Now type in some simple expressions:

Prelude> 1 + 1
Prelude> [1..10]
Prelude> fst (1, "foo")
Prelude> snd (1, "foo")

Note the Prelude> prompt. The prelude is the standard library of Haskell functions that are loaded up when ghci starts running. When you interact with ghci, you type in an expression and ghci returns the value obtained after evaluating your expression. In addition to this, there are a lot of other useful interpreter commands built into ghci that are not part of the Haskell language; these all start with a colon (:). You can get a list of these by typing :? or :help at the prompt. The most useful colon commands are these:

Here's an example:

Prelude> :t "foo"
"foo" :: [Char]

This says that the string "foo" has the type [Char] (which is also known as type String). This notation means that character strings have the type "list of Char". Sometimes, types are more complicated than you'd expect:

Prelude> :t 42
42 :: forall t. (Num t) => t

You'd expect 42 to be an Int or an Integer, but instead you get this bizarre type. This has to do with the type class system wherein a literal number like 42 can have any of multiple types as long as they obey certain rules; we'll get to that later in the track. If you declare the type explicitly:

Prelude> let n = 42 :: Int
Prelude> :t n
n :: Int

then the type is what you expect.

Note that although you can type in any expression to ghci, you can't type in function definitions or type definitions. These have to be typed in to a separate file and loaded in (or reloaded).

Program to write

Write the following functions in a file called lab1.hs. All numeric function arguments and results are of type Double unless otherwise specified. Write type declarations for all your functions.

Enabling warnings in ghci

If you invoke ghci with the -W option, then several useful warnings will be enabled. Most importantly, any incomplete (non-exhaustive) pattern matches in your code will be reported as such. We expect that all of your code will go through ghci -W without warnings. So you can type this at the unix prompt:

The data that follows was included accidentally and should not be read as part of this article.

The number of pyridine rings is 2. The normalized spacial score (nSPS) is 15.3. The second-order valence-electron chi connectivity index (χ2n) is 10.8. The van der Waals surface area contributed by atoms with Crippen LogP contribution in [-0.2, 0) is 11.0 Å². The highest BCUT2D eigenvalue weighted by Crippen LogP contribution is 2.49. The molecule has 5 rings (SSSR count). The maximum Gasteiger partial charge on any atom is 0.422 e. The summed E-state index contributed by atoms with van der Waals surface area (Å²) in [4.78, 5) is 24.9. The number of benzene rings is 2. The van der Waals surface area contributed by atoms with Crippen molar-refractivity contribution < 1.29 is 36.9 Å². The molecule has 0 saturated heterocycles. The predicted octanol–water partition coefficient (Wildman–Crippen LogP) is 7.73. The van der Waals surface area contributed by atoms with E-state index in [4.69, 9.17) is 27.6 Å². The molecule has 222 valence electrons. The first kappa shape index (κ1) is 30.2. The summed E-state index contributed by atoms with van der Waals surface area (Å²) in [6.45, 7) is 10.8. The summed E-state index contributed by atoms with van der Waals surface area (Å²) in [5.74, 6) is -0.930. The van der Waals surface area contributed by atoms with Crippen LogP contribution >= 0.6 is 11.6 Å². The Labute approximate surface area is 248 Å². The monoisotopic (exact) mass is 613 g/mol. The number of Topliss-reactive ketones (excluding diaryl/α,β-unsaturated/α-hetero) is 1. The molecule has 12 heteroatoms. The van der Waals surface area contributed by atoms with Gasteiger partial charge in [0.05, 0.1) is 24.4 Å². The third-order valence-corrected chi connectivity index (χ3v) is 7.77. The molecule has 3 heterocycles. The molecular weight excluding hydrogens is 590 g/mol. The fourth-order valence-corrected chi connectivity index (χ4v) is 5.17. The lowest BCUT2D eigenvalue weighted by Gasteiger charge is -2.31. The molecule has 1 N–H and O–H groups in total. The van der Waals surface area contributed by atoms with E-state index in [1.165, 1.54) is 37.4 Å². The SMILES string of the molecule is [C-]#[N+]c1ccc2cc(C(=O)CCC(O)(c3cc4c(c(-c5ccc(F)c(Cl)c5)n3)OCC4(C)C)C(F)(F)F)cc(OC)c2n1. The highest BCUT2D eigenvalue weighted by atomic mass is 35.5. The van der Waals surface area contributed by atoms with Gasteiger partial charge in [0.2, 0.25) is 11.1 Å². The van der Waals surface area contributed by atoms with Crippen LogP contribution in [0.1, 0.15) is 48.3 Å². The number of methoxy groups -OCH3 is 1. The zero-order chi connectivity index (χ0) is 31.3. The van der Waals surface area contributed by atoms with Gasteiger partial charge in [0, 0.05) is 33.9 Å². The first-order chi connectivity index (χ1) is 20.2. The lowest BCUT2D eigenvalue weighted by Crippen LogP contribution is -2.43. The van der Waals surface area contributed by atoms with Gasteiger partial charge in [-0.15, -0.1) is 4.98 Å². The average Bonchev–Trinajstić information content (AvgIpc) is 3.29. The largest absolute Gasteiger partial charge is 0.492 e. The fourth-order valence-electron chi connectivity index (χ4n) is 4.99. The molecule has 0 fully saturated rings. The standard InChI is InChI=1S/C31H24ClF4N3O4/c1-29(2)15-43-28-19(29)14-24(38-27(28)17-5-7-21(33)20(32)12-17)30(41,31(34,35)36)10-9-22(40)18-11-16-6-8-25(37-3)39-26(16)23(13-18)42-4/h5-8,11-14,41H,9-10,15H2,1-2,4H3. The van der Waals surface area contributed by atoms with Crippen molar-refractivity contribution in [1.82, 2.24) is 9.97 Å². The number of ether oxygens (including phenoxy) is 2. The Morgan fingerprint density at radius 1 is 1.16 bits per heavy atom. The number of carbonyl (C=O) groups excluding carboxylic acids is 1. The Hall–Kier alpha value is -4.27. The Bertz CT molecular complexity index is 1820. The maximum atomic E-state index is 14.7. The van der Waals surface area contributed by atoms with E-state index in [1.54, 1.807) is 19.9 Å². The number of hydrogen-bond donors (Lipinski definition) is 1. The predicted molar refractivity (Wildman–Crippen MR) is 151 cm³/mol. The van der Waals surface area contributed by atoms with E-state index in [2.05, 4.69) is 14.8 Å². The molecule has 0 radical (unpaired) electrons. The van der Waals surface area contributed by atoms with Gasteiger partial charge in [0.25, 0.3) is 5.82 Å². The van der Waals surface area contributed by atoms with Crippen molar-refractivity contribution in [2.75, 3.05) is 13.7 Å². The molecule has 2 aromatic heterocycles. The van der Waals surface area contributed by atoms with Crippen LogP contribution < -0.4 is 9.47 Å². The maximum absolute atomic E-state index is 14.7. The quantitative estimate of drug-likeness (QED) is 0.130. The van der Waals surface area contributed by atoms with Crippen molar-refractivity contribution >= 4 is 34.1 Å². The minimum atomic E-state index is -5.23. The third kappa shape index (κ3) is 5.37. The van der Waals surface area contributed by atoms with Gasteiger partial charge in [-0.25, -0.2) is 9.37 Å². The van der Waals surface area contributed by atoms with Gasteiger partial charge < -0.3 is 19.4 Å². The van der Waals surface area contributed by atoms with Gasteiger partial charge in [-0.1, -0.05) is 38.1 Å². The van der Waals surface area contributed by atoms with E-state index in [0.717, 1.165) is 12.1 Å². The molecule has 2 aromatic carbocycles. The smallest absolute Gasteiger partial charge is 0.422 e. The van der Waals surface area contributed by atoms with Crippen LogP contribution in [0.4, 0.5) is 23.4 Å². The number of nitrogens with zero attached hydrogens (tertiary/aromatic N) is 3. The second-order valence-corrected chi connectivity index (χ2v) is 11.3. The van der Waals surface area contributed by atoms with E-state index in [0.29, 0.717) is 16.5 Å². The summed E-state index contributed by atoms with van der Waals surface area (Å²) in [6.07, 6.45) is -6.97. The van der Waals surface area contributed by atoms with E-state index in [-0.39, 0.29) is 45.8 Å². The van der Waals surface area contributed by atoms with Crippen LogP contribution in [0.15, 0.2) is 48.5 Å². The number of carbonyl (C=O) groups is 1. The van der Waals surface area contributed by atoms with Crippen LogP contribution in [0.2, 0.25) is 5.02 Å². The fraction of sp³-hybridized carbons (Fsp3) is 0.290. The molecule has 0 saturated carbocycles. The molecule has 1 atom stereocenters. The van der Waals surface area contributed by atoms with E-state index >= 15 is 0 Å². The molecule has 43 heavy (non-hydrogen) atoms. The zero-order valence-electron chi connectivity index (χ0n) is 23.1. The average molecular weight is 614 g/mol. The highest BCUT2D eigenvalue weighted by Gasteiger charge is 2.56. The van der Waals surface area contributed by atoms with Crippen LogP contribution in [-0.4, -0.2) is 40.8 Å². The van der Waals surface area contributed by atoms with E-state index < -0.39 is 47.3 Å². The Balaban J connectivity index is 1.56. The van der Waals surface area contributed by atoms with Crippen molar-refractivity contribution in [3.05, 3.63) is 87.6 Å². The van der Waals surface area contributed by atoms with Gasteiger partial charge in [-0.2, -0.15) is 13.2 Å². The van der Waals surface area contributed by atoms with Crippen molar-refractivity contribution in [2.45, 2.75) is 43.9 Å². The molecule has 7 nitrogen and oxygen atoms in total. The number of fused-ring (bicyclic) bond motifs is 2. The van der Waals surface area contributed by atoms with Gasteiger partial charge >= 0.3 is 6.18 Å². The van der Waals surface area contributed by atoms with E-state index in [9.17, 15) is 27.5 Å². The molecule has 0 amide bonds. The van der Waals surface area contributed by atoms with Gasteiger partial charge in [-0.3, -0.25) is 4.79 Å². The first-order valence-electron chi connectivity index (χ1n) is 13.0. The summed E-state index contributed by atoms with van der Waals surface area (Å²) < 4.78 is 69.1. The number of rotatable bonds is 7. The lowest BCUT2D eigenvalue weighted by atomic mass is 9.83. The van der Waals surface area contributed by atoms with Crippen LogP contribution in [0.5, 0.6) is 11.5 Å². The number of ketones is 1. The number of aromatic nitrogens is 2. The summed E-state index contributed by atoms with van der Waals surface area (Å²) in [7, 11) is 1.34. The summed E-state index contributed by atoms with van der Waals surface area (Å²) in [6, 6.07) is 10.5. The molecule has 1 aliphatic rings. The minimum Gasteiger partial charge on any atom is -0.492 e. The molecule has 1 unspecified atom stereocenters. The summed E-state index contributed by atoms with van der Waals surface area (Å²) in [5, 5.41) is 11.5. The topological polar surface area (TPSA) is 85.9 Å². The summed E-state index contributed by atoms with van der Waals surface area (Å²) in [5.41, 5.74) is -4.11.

% ghci -W lab1.hs

and then test your code inside ghci. Another way to do this is to create a file called .ghci in your home directory. Inside that file put this line:

:set -W

What this will do is automatically set the -W option every time you use ghci. With this done, you can just type:

% ghci lab1.hs

and the -W option will automatically be enabled. This is the approach we recommend.

Note that sometimes ghci will report incomplete pattern matches which don't look incomplete to you. A classic example would be this function:

absoluteValue :: Int -> Int
absoluteValue x | x >= 0 = x
                | x < 0  = -x

If you load this into ghci with the -W option enabled, you'll get something like this:

    Warning: Pattern match(es) are non-exhaustive
             In the definition of `absoluteValue': Patterns not matched: _

The problem here is that ghci is not smart enough to realize that the patterns you've given cover all possible Int arguments. A solution is simple:

absoluteValue :: Int -> Int
absoluteValue x | x >= 0 = x
absoluteValue x = -x

or, alternatively:

absoluteValue :: Int -> Int
absoluteValue x | x >= 0 = x
                | otherwise  = -x

Just because your function really does exhaustive pattern matching isn't good enough for us; we want you to make sure ghci thinks so too.

To hand in

Your program lab1.hs.